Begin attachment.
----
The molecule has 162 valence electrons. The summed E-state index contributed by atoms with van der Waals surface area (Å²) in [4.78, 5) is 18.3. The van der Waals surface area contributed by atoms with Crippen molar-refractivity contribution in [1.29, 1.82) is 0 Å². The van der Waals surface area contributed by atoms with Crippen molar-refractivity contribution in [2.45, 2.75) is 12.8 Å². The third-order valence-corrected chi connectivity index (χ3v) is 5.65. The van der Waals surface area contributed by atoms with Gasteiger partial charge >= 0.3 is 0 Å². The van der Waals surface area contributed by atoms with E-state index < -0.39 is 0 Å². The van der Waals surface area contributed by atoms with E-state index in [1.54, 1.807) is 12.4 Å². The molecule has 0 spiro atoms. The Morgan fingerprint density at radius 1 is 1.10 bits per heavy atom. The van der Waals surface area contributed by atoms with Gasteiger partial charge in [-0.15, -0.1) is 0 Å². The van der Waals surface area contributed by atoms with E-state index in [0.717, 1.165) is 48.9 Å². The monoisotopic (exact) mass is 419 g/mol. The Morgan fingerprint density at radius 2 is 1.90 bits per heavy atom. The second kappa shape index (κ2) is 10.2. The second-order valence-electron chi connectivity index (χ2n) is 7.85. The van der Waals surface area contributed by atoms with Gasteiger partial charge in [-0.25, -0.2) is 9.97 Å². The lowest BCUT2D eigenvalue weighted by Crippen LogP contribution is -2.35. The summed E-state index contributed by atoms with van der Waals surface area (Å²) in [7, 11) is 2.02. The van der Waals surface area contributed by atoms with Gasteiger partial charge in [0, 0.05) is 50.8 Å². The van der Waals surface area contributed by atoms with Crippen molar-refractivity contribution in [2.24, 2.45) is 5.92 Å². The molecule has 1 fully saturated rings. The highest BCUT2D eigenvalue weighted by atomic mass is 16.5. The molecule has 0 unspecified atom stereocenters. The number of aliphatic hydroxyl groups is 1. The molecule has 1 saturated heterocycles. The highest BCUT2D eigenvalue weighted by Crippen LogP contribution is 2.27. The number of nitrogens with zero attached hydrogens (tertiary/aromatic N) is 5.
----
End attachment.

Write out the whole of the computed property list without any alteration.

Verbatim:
The molecule has 162 valence electrons. The summed E-state index contributed by atoms with van der Waals surface area (Å²) in [4.78, 5) is 18.3. The van der Waals surface area contributed by atoms with Crippen molar-refractivity contribution in [1.29, 1.82) is 0 Å². The van der Waals surface area contributed by atoms with Crippen molar-refractivity contribution in [2.45, 2.75) is 12.8 Å². The third-order valence-corrected chi connectivity index (χ3v) is 5.65. The van der Waals surface area contributed by atoms with Gasteiger partial charge >= 0.3 is 0 Å². The van der Waals surface area contributed by atoms with E-state index < -0.39 is 0 Å². The van der Waals surface area contributed by atoms with E-state index in [1.54, 1.807) is 12.4 Å². The molecule has 0 spiro atoms. The Morgan fingerprint density at radius 1 is 1.10 bits per heavy atom. The van der Waals surface area contributed by atoms with Gasteiger partial charge in [-0.15, -0.1) is 0 Å². The van der Waals surface area contributed by atoms with E-state index in [0.717, 1.165) is 48.9 Å². The monoisotopic (exact) mass is 419 g/mol. The Morgan fingerprint density at radius 2 is 1.90 bits per heavy atom. The second kappa shape index (κ2) is 10.2. The second-order valence-electron chi connectivity index (χ2n) is 7.85. The van der Waals surface area contributed by atoms with Gasteiger partial charge in [-0.25, -0.2) is 9.97 Å². The lowest BCUT2D eigenvalue weighted by Crippen LogP contribution is -2.35. The summed E-state index contributed by atoms with van der Waals surface area (Å²) in [7, 11) is 2.02. The van der Waals surface area contributed by atoms with Gasteiger partial charge in [0, 0.05) is 50.8 Å². The van der Waals surface area contributed by atoms with Crippen molar-refractivity contribution in [2.24, 2.45) is 5.92 Å². The molecule has 1 fully saturated rings. The highest BCUT2D eigenvalue weighted by atomic mass is 16.5. The molecule has 0 unspecified atom stereocenters. The number of aliphatic hydroxyl groups is 1. The molecule has 1 saturated heterocycles. The highest BCUT2D eigenvalue weighted by Crippen LogP contribution is 2.27. The number of nitrogens with zero attached hydrogens (tertiary/aromatic N) is 5.